The word then switches to Charlotte Rampling. The actress smiles, she is dressed in a simple but very chic way and has short hair. To journalists she explains yes to Nossiter and to his dystopia: “The main reason that prompted me to agree to be part of Last Words it was this gentleman here who is the director and who is a dear friend with whom I had already made two films. I too read the book, which impressed me a lot, then the endless chats began. Jonathan he came to Paris from Italy and we talked for hours. The film has changed shape several times, also because it was difficult to bring a work made of words to the cinema. We wanted to avoid making a wordy film. It is clear that a book is made up of words, and words help us imagine worlds that we do not see in the book, but since Jonathan he is a very very visual director, the words have to come after the feelings and after the images”.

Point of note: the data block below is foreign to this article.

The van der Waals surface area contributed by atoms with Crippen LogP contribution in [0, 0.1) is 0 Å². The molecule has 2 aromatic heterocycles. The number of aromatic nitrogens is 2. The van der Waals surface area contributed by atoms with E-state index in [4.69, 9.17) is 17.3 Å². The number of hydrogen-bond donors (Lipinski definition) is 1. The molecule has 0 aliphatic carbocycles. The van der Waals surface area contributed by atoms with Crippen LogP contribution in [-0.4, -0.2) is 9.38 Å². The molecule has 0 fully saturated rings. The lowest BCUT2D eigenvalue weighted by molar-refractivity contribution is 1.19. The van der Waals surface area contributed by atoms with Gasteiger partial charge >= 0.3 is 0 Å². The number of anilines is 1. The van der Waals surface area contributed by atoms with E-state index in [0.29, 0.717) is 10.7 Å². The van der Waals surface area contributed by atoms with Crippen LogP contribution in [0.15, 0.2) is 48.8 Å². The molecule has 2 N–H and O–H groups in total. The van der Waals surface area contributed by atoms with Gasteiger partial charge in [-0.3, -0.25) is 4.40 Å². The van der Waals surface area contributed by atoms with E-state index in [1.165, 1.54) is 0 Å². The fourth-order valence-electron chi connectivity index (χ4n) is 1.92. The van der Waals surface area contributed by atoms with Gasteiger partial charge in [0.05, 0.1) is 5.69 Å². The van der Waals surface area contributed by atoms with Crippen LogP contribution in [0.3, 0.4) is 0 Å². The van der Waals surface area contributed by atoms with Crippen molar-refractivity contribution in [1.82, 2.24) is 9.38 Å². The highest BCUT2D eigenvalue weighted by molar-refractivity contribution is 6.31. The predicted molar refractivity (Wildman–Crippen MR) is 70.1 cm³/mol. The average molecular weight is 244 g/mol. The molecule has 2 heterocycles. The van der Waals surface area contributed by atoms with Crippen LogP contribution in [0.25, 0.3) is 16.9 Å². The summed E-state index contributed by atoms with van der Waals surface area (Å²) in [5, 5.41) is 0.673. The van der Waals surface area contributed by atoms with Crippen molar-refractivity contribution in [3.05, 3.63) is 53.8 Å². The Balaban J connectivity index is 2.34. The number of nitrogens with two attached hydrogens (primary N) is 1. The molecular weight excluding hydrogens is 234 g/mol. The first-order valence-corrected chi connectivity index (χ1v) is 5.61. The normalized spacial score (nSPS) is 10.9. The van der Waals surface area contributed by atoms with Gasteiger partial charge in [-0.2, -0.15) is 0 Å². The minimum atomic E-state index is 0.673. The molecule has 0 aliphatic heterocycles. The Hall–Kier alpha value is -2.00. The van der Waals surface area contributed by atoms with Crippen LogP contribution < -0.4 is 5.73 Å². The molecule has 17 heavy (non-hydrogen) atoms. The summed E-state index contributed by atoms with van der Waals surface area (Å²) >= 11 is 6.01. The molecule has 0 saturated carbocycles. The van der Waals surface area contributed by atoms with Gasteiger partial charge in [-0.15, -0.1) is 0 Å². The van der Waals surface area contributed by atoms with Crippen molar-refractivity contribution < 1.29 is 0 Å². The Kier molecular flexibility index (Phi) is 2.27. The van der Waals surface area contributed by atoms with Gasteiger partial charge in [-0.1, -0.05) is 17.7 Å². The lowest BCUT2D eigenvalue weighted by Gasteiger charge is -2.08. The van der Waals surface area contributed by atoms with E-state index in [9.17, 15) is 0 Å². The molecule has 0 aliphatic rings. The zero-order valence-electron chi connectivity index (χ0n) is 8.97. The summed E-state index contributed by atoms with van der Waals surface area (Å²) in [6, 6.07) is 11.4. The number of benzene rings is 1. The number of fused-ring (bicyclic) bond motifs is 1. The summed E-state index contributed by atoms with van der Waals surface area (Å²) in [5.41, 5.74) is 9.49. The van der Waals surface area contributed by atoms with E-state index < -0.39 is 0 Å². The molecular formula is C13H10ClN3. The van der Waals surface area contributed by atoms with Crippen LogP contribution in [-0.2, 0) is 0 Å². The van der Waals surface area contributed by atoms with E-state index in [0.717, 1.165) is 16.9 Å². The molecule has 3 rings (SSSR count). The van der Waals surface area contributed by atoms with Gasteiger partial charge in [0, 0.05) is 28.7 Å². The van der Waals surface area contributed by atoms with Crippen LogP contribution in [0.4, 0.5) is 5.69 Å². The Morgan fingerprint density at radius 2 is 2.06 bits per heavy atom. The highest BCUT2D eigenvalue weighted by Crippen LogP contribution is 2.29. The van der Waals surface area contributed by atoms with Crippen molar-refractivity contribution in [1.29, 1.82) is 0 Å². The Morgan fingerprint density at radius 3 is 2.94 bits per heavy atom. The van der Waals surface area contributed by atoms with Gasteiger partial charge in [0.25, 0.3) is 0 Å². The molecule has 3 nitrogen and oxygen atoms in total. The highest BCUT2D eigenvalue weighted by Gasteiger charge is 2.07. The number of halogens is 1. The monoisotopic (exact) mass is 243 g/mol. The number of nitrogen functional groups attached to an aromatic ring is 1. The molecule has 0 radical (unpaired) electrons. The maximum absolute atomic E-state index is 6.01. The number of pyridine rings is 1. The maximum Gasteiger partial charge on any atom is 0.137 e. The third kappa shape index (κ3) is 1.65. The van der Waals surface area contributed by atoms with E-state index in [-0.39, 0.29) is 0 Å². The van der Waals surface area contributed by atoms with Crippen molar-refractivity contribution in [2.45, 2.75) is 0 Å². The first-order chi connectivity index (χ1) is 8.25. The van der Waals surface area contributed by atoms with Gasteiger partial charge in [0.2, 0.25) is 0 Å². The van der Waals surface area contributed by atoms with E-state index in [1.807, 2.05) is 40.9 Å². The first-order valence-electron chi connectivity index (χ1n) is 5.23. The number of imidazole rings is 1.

The character of Charlotte Rampling she is a woman by name Batlk whom we meet mid-film and who is part of a community of survivors. At the beginning the director had proposed to the actress to fill the role then gone to Nick Nolte: that of an elderly man who calls himself Shakespearewho lives where the Cineteca di Bologna used to be and who teaches at Kal how to project a film. “Batlk” – reveals the Ramping – “was born from my endless conversations with Jonathan and from our common visions, or rather our deep understanding of the state of the world. We do not know where this woman is from or what language she speaks exactly, although she speaks German words. At a certain point Batlk he just appears, and if he’s smiling all the time, it’s because even I couldn’t stop smiling when I was on set. Batlk she’s a crazed splinter, and certainly proves a little insane when she jumps on a Kal which is young. This might not make sense rationally, but if you decide to make a film like ours, at a certain point you have to let yourself go, follow what you feel, what you have inside and what you want to tell”.